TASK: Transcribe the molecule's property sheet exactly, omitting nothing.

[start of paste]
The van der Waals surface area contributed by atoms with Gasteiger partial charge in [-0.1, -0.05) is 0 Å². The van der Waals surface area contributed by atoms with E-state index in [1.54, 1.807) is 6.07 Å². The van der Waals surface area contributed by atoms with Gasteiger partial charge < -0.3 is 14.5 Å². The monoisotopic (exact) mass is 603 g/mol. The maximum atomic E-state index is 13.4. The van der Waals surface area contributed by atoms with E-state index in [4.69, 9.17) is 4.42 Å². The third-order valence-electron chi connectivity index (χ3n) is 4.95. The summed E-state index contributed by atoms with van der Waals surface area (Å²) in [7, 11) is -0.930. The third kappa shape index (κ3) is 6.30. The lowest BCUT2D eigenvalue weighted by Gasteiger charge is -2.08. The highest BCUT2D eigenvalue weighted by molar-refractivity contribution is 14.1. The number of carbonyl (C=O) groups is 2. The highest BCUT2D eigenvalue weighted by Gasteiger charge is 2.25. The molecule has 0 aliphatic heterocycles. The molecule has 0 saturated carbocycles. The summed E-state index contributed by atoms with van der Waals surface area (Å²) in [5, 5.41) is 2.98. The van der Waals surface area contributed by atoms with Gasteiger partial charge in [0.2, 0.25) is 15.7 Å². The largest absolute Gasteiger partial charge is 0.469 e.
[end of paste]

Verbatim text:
The van der Waals surface area contributed by atoms with Gasteiger partial charge in [-0.1, -0.05) is 0 Å². The van der Waals surface area contributed by atoms with E-state index in [1.54, 1.807) is 6.07 Å². The van der Waals surface area contributed by atoms with Gasteiger partial charge < -0.3 is 14.5 Å². The monoisotopic (exact) mass is 603 g/mol. The maximum atomic E-state index is 13.4. The van der Waals surface area contributed by atoms with E-state index in [4.69, 9.17) is 4.42 Å². The third-order valence-electron chi connectivity index (χ3n) is 4.95. The summed E-state index contributed by atoms with van der Waals surface area (Å²) in [7, 11) is -0.930. The third kappa shape index (κ3) is 6.30. The lowest BCUT2D eigenvalue weighted by Gasteiger charge is -2.08. The highest BCUT2D eigenvalue weighted by molar-refractivity contribution is 14.1. The number of carbonyl (C=O) groups is 2. The highest BCUT2D eigenvalue weighted by Gasteiger charge is 2.25. The molecule has 0 aliphatic heterocycles. The molecule has 0 saturated carbocycles. The summed E-state index contributed by atoms with van der Waals surface area (Å²) in [5, 5.41) is 2.98. The van der Waals surface area contributed by atoms with Gasteiger partial charge in [0.2, 0.25) is 15.7 Å². The largest absolute Gasteiger partial charge is 0.469 e.